Category Archives: Romance

Madam, won’t talk

In case you missed it, and it’s a wonder I didn’t, since I never listen to the radio: Radio 4, Mary Stewart’s Madam, Will You Talk? part one today, second part next Sunday.

It was bliss, even at the halfway mark. I’m never sure I will be able to tell the characters’ voices apart on radio, but this worked fine. And their David is perfect. As is Mr Byron/Coleridge/Shelley/Wordsworth.

Over eleven years since I reviewed the new edition of Mary Stewart’s best book, and many many years since I first read it. Obviously. That review revealed that I now know lots of fans of this gorgeous romantic thriller, but I note that we still haven’t gone on that group trip to Stewart settings.

The Enchanted April

April 2020 might not feel all that enchanted, but it still seemed appropriate to read Elizabeth von Arnim’s The Enchanted April right now, seeing as it was available. It features the beauty of Italy in April, but I have to say that my part of Scotland has managed to look enchanting in its own way.

Having known nothing about the author, except recognising her name, I discovered this novel in the Guardian Review a while ago, and felt the recommendation was strong enough that I would actually order the book. And read it.

Set in 1922, four women – strangers to each other – take up the offer to spend April in a castle in Italy after seeing an ad in The Times. We meet them as the first two, Mrs Wilkins and Mrs Arbuthnot, slowly come to the realisation that by sharing the let, and allowing themselves to use their nest eggs, this could be a dream come true. They advertise for two more women to share the cost.

So it’s a sort of strangers in an airbnb.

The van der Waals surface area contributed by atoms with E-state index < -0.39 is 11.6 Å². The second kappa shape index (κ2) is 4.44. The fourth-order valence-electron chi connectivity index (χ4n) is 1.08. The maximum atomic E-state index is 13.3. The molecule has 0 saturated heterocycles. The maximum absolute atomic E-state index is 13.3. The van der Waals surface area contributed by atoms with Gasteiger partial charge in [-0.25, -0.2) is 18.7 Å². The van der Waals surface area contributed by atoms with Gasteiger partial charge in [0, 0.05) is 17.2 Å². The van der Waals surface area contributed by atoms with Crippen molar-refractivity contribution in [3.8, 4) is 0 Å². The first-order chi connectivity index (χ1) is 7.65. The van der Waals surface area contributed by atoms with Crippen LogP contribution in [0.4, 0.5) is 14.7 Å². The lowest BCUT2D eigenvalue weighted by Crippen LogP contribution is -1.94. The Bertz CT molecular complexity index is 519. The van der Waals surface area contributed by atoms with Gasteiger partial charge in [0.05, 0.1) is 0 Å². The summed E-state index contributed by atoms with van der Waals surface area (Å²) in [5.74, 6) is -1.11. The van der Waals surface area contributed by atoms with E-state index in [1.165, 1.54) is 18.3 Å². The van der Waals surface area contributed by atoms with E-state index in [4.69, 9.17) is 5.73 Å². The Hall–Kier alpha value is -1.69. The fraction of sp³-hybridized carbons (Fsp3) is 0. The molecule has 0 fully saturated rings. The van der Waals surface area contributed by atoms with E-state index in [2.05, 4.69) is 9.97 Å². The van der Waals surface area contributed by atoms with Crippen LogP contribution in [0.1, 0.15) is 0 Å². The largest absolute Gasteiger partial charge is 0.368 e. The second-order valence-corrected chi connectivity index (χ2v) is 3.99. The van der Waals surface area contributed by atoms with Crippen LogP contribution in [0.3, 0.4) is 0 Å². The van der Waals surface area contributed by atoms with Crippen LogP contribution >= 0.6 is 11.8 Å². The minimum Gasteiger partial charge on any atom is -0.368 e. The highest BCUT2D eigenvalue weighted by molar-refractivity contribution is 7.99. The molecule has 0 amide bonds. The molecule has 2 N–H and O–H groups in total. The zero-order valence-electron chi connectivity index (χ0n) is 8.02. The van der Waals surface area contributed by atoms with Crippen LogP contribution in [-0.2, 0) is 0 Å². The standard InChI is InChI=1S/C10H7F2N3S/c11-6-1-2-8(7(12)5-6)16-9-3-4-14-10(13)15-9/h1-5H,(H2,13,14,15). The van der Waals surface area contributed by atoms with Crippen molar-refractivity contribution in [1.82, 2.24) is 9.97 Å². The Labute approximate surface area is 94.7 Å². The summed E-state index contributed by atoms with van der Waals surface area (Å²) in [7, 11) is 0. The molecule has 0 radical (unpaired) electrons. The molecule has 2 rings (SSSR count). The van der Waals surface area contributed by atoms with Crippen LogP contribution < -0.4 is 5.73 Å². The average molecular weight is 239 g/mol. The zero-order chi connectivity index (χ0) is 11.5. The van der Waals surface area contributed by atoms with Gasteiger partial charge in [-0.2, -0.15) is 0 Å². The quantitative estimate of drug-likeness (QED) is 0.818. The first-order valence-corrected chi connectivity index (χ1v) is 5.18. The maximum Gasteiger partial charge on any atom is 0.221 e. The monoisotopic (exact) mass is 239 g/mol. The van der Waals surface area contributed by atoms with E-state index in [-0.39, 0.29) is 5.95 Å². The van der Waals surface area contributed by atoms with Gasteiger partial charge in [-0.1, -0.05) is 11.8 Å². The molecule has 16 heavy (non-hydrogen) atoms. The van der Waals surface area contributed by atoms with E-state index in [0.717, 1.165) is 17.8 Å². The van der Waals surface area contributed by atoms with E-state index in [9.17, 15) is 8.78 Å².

Mrs Wilkins and Mrs Arbuthnot leave behind Mr Wilkins and Mr Arbuthnot in lowly Hampstead, whereas the elderly Mrs Fisher is a widow and the young and gorgeous Lady Caroline just wants to be left alone. (Too many admirers.)

Lotty (Mrs Wilkins) and Rose (Mrs Arbuthnot) enjoy the freedom of not having to always put their husbands first. Mrs Fisher is a bit bossy, and Lady Caroline, aka Scrap, complains all the time but does it so nicely that everyone is charmed.

It’s clear that Lotty is somewhat of a witch, in that she ‘sees’ things. And her seeings do have a tendency to come true, however annoying Mrs Fisher finds her.

The castle truly is enchanted, or how else do you explain the changes in the four women? And the effect it ends up having on several other people. It’s not only the quiet, beige, Lotty who flourishes. There is magic for everyone.

It’s not quite what I had expected, but such fun and so lovely. We could all do with enchantment and wisteria, whether in Italy in April, or by some other means. Even if it’s not going to happen this year.

Turning an ebook into pasta

From Good Friday you can buy a new ebook by Claire McFall, Making Turquoise, a post-industrial retelling of Romeo and Juliet.

For the next three months all proceeds will go towards food banks supported by The Trussell Trust. By buying the right kind of pasta one book will pay for more than one pack.

Go on, it’s cheap enough! You can order it now, and like an Easter egg, it will pop up on your Kindle on Friday. Or so I hope anyway. You know what I am like with ebook buying…

(Thinking about it, I doubt that very many Easter eggs will be popping in any e-readers at all. It’s not the way of eggs.)

I’m guessing it will be a good, if short, read. There is a warning that it contains ‘strong language and elements of drug taking, teenage pregnancy, abortion and abuse.’ But you’re fine with that.

Jane Eyre

It was good to revisit Jane Eyre after all these years. Barrington Stoke have just published a dyslexia friendly, short, retelling of the famous Charlotte Brontë novel. Tanya Landman has written a more than creditable short version, and one that I enjoyed a lot.

I wasn’t sure how hard it would be to make such a long novel into a short one; one that actually works. I’m certain it was neither quick nor easy, but the result is a perfect literary summary of an old classic.